• And, if the matter warrants, fines.

The bottom line - call us. Please don't build without a permit.

Over the last few months, our building inspectors have encountered serious challenges with clients deviating from approved plans without contacting us first.

Even minor changes can lead to problems down the road: changing a 6’-wide window to a 7’ window may require a lintel (header) to be altered from a three-ply 2x6 to a three ply 2x8 to handle snow loads. If that isn’t communicated to us, the end result will be a complete tear-out of the window assembly to install the correct lintel.

Another example: replacing a deck or exterior stairs serving a second storey duplex or apartment suite. There is an array of fire-safety regulations at play in such cases, and something as innocuous as moving a set of stairs two feet closer to a building wall can create problems that will require expensive alterations after the fact.

One area that has also been problematic involves renovations: very often, “replacing a living room window with a similar-size window” turns into “that whole wall is rotting, and we have to rebuild a load-bearing wall.” If the scope of work changes, call one of our inspectors.


Hey folks – the SNBSC building inspection department, in conjunction with Nudura and Bird Stairs, is pleased to announce a special education event for Monday July 11.

The topic will be the construction of shear walls under the Insulated Concrete Form Manufacturer’s Association (ICFMA) engineered design guide. The guide shows how to construct shear walls (above-ground ICF in seismic areas such as ours) and how to create openings in ICF walls closer than 1.2 m from corners.The session will cover not only Nudura, but QuadLock, SuperForm, Logix, BuildBlock and Fox Blocks systems.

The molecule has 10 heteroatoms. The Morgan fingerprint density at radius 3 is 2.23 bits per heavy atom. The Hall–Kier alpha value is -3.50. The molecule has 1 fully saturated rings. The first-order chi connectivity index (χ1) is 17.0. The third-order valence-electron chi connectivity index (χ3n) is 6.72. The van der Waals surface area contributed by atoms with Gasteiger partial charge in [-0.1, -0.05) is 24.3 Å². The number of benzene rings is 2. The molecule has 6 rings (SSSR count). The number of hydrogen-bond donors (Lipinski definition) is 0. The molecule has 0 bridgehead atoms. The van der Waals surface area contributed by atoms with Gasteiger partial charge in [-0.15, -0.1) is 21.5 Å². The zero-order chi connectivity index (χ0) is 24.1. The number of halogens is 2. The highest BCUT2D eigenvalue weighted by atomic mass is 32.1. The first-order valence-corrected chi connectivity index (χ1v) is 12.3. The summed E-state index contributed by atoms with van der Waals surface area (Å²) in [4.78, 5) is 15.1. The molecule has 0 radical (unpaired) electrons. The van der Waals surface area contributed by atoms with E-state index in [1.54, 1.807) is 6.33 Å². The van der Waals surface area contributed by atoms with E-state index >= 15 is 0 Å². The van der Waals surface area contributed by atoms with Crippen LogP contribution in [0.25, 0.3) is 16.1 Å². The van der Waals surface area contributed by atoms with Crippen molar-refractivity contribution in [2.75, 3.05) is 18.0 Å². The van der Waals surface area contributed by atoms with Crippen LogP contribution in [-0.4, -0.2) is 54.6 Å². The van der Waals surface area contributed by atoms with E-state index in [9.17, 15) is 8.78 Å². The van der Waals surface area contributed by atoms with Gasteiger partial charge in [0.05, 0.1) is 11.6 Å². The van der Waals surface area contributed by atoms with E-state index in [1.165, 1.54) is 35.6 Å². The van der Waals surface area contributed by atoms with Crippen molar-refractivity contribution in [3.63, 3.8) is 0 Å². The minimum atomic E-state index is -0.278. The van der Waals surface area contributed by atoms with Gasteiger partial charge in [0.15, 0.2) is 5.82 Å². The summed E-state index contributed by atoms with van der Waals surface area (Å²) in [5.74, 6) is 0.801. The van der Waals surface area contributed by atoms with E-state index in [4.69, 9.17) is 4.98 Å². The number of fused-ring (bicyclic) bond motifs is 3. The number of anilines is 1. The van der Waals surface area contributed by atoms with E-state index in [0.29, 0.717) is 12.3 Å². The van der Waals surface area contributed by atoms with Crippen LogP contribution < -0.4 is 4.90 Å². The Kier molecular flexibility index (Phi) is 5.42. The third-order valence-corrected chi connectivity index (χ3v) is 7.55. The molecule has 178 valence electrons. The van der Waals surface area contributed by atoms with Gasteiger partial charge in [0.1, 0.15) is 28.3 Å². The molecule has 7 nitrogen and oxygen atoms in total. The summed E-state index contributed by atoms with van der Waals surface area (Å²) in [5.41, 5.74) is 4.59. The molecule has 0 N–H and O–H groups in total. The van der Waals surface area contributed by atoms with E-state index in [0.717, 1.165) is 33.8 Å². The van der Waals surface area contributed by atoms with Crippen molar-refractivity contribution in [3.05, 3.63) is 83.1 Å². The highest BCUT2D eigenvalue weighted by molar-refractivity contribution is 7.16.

Session will run from 9 am to 2 p.m., at the Hemlock Knoll Landfill. Lunch is provided.

Please pre-register by emailing  Space is limited, so it’s advised to register early.

Our office is seeing a significant spike in building permit applications at this time. While we are still trying to keep to a two-week timeline from application to issuance of a permit, a staggering number of permit applications are suffering needless delays because applicants are not providing enough information for our staff to conduct reviews.

In order for us to process an application, our administrative staff will require

  • Septic approval or re-approval documents for new home/business construction, or bedroom additions
  • Wetlands approval for properties near a designated watercourse or wetland
  • An accurate site map showing distances from the proposed building to all adjacent properties and buildings
  • Setback certificate for new builds that require driveways
  • Civic number for new builds on newly created/yet developed lots.

Our building inspectors are also seeing a disturbing number of applications with incomplete building plans. As stated, we require a scale drawing of the proposed construction, showing how all walls, floors and roofing systems will be constructed. This includes a detail on where required earthquake bracing panels will be located. If you have hired a professional designer, it is up to that designer to know the Code and prepare Code-compliant plans, including required earthquake bracing: our inspectors are not allowed to provide design guidance by law. 

At this moment, there are 12 applications awaiting review by a building inspector, and of those 10 are on hold because the plans did not have sufficient detail. Some of the issues that can cause a plan to stall:

  • Plans that do not show a required footing. Remember: an engineered design is required for almost all load-bearing slab-on-grade construction, contrary to popular myth.
  • Plans that do not show scale.
  • Plans that do not show required earthquake bracing.
  • Plans that are simply, clearly, and obviously not Code-compliant (such as an attached deck supported on deck blocks, using 4x4 posts as supports).